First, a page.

Saturday, June 21, 2014

Last Day in Fairbanks

Fairbanks Part 7
Musk Ox at the Large Animal Research Station

One of the things on our list was to visit the Musk Ox farm, after we rested up from our flight to Barrow; that sure was a long day and a long time to sit in one spot.

 A beautiful setting for their research station
Muskox are left over from the last Ice Age.  Very interesting on how the muskox was almost extent until they became protected.  About 20 Muskox were captured in the very northern regions of Greenland and taken to a tiny island off the shore of Alaska were they were studied, given food and they started producing, eventually they were able to re-introduce muskox to various locations (the red spots) where they once roamed.  They have to be in the arctic climates only.

This guy was hand fed and is the only friendly one that will come up to the fence.

Yearly the muskox are gathered up and get their coats brushed to get the qiviut, an underlying coat that is lighter and warmer than the finest wool or cashmere. The qiviut comes off in a sheet like a sheep being sheared.  The strands are hollow allowing the warmth from their body to be trapped inside the qiviut which is how they stay warm in their frigid environment.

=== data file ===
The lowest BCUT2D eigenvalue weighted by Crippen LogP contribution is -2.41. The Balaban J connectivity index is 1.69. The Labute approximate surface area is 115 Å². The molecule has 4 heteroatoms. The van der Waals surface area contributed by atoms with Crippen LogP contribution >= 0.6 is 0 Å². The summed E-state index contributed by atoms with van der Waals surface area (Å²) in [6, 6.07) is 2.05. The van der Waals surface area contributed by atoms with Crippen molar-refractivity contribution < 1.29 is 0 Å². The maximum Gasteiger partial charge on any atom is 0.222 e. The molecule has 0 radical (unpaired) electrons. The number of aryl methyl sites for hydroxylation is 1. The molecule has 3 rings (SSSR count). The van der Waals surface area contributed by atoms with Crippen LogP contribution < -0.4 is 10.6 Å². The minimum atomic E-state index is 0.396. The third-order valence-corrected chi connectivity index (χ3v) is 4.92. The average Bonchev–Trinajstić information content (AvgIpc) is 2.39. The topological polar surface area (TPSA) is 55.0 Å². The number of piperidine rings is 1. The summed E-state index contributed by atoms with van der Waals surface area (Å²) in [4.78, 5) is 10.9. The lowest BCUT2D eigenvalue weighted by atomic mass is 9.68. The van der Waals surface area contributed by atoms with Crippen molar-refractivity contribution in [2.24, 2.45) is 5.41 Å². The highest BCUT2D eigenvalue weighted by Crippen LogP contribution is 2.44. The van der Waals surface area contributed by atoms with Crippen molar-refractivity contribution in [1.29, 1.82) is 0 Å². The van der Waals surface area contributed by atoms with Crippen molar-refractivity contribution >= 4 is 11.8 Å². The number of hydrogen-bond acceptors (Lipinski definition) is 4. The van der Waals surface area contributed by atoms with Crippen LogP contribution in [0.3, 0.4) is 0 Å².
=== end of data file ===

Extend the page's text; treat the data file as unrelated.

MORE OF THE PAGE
They have true horns, they do now shed or regrow.  If a horn is broken off it just stays that way.  This is the female skull

And, the male skull.  I don't remember what that top bulb on their horn is called but, it is there for a very good reason.  During rutting season the males butt each other with a terrific force, the same force as if a car drove into a cement wall at 30 mph.  Then the skull of the male is very thick at the top for added protection of them butting each other.  And because of this thickness their brain cavity is smaller than the female.

The caribou have antlers and loose them every year.  The male needs his big set of antlers to attract the right female.  After mating they loose their antlers.  The female keeps her antlers until a few days after the new calf is born.  The antlers have a rich blood supply that is needed for the female to help her make it through the winter months until she gives birth in the spring.

When they shed their antlers they are actually pink/reddish showing their blood supply which immediately dries up and the antlers become a brownish bone color.

That's it for Fairbanks.  I'm sure glad we stayed an extra day after our flight to Barrow.  Both of us had sore muscles from sitting in one spot for so long on the flight.

Have a great day, thanks for stopping by


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